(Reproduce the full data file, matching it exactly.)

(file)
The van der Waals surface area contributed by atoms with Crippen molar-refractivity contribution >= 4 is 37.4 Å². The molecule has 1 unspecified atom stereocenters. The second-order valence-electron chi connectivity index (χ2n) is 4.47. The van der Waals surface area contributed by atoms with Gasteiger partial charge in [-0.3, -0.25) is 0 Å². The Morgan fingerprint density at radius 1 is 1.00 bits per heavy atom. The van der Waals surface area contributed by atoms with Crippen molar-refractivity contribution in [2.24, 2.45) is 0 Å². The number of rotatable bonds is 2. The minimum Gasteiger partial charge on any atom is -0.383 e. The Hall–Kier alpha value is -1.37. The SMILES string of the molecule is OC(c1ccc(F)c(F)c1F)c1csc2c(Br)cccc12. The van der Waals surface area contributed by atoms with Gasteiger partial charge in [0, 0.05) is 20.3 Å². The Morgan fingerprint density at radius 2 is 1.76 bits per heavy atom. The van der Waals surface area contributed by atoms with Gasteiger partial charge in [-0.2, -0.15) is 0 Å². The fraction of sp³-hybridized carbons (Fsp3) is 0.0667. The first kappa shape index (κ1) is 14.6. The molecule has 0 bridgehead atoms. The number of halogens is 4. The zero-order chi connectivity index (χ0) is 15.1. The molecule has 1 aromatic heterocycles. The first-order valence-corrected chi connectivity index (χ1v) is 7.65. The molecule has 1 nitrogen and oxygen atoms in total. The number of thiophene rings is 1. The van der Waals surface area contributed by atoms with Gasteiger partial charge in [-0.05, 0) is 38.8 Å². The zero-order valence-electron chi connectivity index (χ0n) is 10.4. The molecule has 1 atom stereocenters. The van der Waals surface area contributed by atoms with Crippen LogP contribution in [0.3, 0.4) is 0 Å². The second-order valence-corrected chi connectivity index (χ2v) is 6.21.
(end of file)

The van der Waals surface area contributed by atoms with Crippen molar-refractivity contribution >= 4 is 37.4 Å². The molecule has 1 unspecified atom stereocenters. The second-order valence-electron chi connectivity index (χ2n) is 4.47. The van der Waals surface area contributed by atoms with Gasteiger partial charge in [-0.3, -0.25) is 0 Å². The Morgan fingerprint density at radius 1 is 1.00 bits per heavy atom. The van der Waals surface area contributed by atoms with Crippen molar-refractivity contribution in [2.24, 2.45) is 0 Å². The number of rotatable bonds is 2. The minimum Gasteiger partial charge on any atom is -0.383 e. The Hall–Kier alpha value is -1.37. The SMILES string of the molecule is OC(c1ccc(F)c(F)c1F)c1csc2c(Br)cccc12. The van der Waals surface area contributed by atoms with Gasteiger partial charge in [0, 0.05) is 20.3 Å². The Morgan fingerprint density at radius 2 is 1.76 bits per heavy atom. The van der Waals surface area contributed by atoms with Gasteiger partial charge in [-0.2, -0.15) is 0 Å². The fraction of sp³-hybridized carbons (Fsp3) is 0.0667. The first kappa shape index (κ1) is 14.6. The molecule has 0 bridgehead atoms. The number of halogens is 4. The zero-order chi connectivity index (χ0) is 15.1. The molecule has 1 aromatic heterocycles. The first-order valence-corrected chi connectivity index (χ1v) is 7.65. The molecule has 1 nitrogen and oxygen atoms in total. The number of thiophene rings is 1. The van der Waals surface area contributed by atoms with Gasteiger partial charge in [-0.05, 0) is 38.8 Å². The zero-order valence-electron chi connectivity index (χ0n) is 10.4. The molecule has 1 atom stereocenters. The van der Waals surface area contributed by atoms with Crippen LogP contribution in [0.3, 0.4) is 0 Å². The second-order valence-corrected chi connectivity index (χ2v) is 6.21.